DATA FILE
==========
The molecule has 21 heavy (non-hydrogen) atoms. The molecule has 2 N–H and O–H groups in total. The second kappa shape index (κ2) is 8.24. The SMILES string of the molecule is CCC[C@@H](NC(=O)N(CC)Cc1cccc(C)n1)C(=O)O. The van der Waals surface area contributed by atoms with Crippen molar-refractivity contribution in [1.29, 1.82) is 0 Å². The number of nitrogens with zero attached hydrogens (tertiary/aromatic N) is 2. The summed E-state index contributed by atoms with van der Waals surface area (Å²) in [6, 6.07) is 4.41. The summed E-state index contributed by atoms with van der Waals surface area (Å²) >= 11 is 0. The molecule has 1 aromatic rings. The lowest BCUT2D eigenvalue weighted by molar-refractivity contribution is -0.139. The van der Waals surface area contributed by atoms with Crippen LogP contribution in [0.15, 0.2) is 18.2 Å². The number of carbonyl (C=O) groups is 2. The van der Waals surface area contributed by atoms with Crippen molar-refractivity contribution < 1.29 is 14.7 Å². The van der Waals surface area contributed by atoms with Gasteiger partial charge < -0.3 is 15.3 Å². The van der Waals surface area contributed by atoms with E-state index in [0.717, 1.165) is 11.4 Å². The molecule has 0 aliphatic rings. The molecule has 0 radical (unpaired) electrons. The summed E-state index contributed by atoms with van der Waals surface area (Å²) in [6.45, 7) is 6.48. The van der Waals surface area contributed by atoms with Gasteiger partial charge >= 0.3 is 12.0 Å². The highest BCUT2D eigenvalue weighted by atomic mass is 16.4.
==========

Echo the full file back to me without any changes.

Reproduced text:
The molecule has 21 heavy (non-hydrogen) atoms. The molecule has 2 N–H and O–H groups in total. The second kappa shape index (κ2) is 8.24. The SMILES string of the molecule is CCC[C@@H](NC(=O)N(CC)Cc1cccc(C)n1)C(=O)O. The van der Waals surface area contributed by atoms with Crippen molar-refractivity contribution in [1.29, 1.82) is 0 Å². The number of nitrogens with zero attached hydrogens (tertiary/aromatic N) is 2. The summed E-state index contributed by atoms with van der Waals surface area (Å²) in [6, 6.07) is 4.41. The summed E-state index contributed by atoms with van der Waals surface area (Å²) >= 11 is 0. The molecule has 1 aromatic rings. The lowest BCUT2D eigenvalue weighted by molar-refractivity contribution is -0.139. The van der Waals surface area contributed by atoms with Crippen LogP contribution in [0.15, 0.2) is 18.2 Å². The number of carbonyl (C=O) groups is 2. The van der Waals surface area contributed by atoms with Crippen molar-refractivity contribution < 1.29 is 14.7 Å². The van der Waals surface area contributed by atoms with Gasteiger partial charge < -0.3 is 15.3 Å². The van der Waals surface area contributed by atoms with E-state index in [0.717, 1.165) is 11.4 Å². The molecule has 0 aliphatic rings. The molecule has 0 radical (unpaired) electrons. The summed E-state index contributed by atoms with van der Waals surface area (Å²) in [6.45, 7) is 6.48. The van der Waals surface area contributed by atoms with Gasteiger partial charge >= 0.3 is 12.0 Å². The highest BCUT2D eigenvalue weighted by atomic mass is 16.4.